Just got home from being gone for a week. While gone, I noticed we got some huge storms and was worried about our TV’s and my Roon Nucleus that runs 24/7 as well as my RPi4.
So, first thing before unloading the car, I came in the house and turned on all three TV’s. All worked with no issues. Next, I turned on my Bose system and pulled up Roon on my iPhone. Bingo, no problems. Lastly, I switched zones to the RPi4 and Meridian Prime. Again, no problems.
Bottom line, this Roon Nucleus is simply a great device for running the Roon core software. Not to jinx myself, but 9 months with not a single issue. Great job Roon. Also, kudos Harry for the RoPieeeXL application.
@wizardofoz This is not something I’ve though about or planned for but is a question related to what you posted.
I have an isolated 20 amp breaker for the power to my media closet and the cable drop runs direct from the source to the media closet.
With that in mind am I correct in thinking I can turn the breaker off and disconnect the incoming cable and be totally isolated for storm damage to my equipment without unplugging power and Ethernet cables?
I’ve had strikes while away that took out motherboard, interface cards and drives too. It’s a risk, a direct building strike is going to take things out. I had a friend in England who’s house got hit in days of VHS and Cassette tapes and most tapes in the house were unplayable after that. Lightening is a nasty thing here in Singapore too. Often a nearby strike will trip my main breaker if it’s close enough. An air gap on the devices is as best you hope for.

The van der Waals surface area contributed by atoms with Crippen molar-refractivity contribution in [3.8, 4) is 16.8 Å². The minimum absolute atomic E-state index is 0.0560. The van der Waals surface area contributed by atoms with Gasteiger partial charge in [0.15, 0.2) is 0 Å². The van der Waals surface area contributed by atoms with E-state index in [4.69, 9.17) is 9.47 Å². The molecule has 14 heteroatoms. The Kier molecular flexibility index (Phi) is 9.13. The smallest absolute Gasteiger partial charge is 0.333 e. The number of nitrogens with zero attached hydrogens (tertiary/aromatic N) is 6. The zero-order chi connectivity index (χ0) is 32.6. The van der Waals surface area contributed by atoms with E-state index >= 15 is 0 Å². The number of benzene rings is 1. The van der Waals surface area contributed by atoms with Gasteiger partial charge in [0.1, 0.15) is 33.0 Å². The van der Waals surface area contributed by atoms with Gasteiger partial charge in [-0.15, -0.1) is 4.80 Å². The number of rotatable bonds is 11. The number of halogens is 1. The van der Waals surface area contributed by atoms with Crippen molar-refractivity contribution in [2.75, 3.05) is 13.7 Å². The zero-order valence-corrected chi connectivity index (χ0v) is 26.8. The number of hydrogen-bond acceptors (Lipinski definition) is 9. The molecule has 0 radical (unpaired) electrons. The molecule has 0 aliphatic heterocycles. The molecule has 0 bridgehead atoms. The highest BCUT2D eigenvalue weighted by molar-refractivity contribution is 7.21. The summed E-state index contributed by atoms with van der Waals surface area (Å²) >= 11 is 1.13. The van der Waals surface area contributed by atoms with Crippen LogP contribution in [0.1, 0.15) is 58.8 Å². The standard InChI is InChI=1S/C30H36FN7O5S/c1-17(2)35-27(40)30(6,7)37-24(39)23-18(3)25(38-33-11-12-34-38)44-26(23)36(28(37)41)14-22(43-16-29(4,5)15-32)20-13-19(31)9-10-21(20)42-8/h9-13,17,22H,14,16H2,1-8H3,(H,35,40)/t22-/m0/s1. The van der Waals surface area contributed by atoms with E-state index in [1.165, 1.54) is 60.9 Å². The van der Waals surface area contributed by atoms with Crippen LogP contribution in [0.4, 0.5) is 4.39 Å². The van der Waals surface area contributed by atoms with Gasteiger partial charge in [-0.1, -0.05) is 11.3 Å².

Once you have been hit it might change your thinking if you lost equipment.
Well, things weren’t quite as perfect as I described. Today when I cranked up my second RPi4 with Dragonfly Cobalt, it was working OK as far as playing music, but for some reason, the screen was not recognized by Roon. After some fiddling around, I rebooted my Nucleus and all is good again.
I lost two TVs, an AVR, an Apple router and more in a lightening strike a few years back. My stepson, the electrician, says nothing available to a homeowner will trip fast enough or protect strong enough to stop lightening.
I recently had a backup generator system installed that included a whole house surge protection device at the power drop, about 60 feet from the house before the line goes underground. It is supposed to stop dangerous surges from entering the house from the incoming power source. Now I’m wondering if that would work fast enough to prevent any damage. I know it would not help with a direct hit on the house.